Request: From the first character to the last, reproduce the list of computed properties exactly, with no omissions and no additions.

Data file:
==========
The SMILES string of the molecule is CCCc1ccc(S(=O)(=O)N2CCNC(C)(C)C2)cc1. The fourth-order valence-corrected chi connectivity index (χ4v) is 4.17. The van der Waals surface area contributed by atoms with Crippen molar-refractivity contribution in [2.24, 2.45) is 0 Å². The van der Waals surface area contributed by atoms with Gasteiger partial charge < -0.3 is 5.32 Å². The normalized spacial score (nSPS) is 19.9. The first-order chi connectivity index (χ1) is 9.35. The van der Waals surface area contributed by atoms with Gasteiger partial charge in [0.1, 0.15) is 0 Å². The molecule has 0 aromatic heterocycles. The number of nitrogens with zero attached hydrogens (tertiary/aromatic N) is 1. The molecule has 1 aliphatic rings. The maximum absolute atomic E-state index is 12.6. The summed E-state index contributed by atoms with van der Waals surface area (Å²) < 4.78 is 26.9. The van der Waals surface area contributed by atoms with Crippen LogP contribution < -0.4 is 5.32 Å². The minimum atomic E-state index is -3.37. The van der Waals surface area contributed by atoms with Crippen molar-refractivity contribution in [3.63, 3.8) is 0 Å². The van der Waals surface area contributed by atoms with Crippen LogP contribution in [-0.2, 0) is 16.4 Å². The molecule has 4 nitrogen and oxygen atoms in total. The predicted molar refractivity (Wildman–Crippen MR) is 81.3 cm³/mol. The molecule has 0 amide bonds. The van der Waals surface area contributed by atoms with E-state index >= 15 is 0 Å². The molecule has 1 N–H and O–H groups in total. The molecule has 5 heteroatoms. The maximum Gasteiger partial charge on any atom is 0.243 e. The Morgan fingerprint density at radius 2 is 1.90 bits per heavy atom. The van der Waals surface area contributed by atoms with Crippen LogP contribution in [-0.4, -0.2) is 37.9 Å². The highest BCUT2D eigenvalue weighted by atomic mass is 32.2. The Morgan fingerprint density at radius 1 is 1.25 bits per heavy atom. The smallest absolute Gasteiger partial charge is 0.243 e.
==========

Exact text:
The SMILES string of the molecule is CCCc1ccc(S(=O)(=O)N2CCNC(C)(C)C2)cc1. The fourth-order valence-corrected chi connectivity index (χ4v) is 4.17. The van der Waals surface area contributed by atoms with Crippen molar-refractivity contribution in [2.24, 2.45) is 0 Å². The van der Waals surface area contributed by atoms with Gasteiger partial charge < -0.3 is 5.32 Å². The normalized spacial score (nSPS) is 19.9. The first-order chi connectivity index (χ1) is 9.35. The van der Waals surface area contributed by atoms with Gasteiger partial charge in [0.1, 0.15) is 0 Å². The molecule has 0 aromatic heterocycles. The number of nitrogens with zero attached hydrogens (tertiary/aromatic N) is 1. The molecule has 1 aliphatic rings. The maximum absolute atomic E-state index is 12.6. The summed E-state index contributed by atoms with van der Waals surface area (Å²) < 4.78 is 26.9. The van der Waals surface area contributed by atoms with Crippen LogP contribution < -0.4 is 5.32 Å². The minimum atomic E-state index is -3.37. The van der Waals surface area contributed by atoms with Crippen molar-refractivity contribution in [3.63, 3.8) is 0 Å². The van der Waals surface area contributed by atoms with Crippen LogP contribution in [-0.2, 0) is 16.4 Å². The molecule has 4 nitrogen and oxygen atoms in total. The predicted molar refractivity (Wildman–Crippen MR) is 81.3 cm³/mol. The molecule has 0 amide bonds. The van der Waals surface area contributed by atoms with E-state index >= 15 is 0 Å². The molecule has 1 N–H and O–H groups in total. The molecule has 5 heteroatoms. The maximum Gasteiger partial charge on any atom is 0.243 e. The Morgan fingerprint density at radius 2 is 1.90 bits per heavy atom. The van der Waals surface area contributed by atoms with Crippen LogP contribution in [-0.4, -0.2) is 37.9 Å². The highest BCUT2D eigenvalue weighted by atomic mass is 32.2. The Morgan fingerprint density at radius 1 is 1.25 bits per heavy atom. The smallest absolute Gasteiger partial charge is 0.243 e.